gap inviting the most knowledgeable professionals of this topic, sending this out in prints and via
electronic way to everyone interested.
In this copy of the Állattenyésztés és Takarmányozás (Hungarian Journal of Animal Production)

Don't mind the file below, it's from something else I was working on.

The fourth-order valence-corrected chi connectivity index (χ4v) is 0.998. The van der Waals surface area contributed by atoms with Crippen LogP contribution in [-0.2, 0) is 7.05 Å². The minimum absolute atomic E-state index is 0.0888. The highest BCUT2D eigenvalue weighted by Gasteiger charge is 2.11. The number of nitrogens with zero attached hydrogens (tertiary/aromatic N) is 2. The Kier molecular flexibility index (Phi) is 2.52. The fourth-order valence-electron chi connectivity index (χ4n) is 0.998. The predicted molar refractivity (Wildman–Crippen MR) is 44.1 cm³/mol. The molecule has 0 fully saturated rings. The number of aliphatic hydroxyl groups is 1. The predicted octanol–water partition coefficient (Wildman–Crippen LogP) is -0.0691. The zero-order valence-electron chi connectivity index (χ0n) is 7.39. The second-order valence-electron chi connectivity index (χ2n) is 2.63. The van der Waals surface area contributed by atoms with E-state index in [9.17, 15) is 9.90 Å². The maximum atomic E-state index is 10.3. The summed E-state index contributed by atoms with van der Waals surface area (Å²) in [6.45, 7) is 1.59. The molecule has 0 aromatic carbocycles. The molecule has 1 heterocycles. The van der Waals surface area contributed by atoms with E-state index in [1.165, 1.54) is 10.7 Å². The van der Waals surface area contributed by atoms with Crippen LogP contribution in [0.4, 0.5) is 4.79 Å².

readers can have the edited version of the lectures while all the original lectures can be found on
the web site of the Research Institute of Animal Breeding and Nutrition.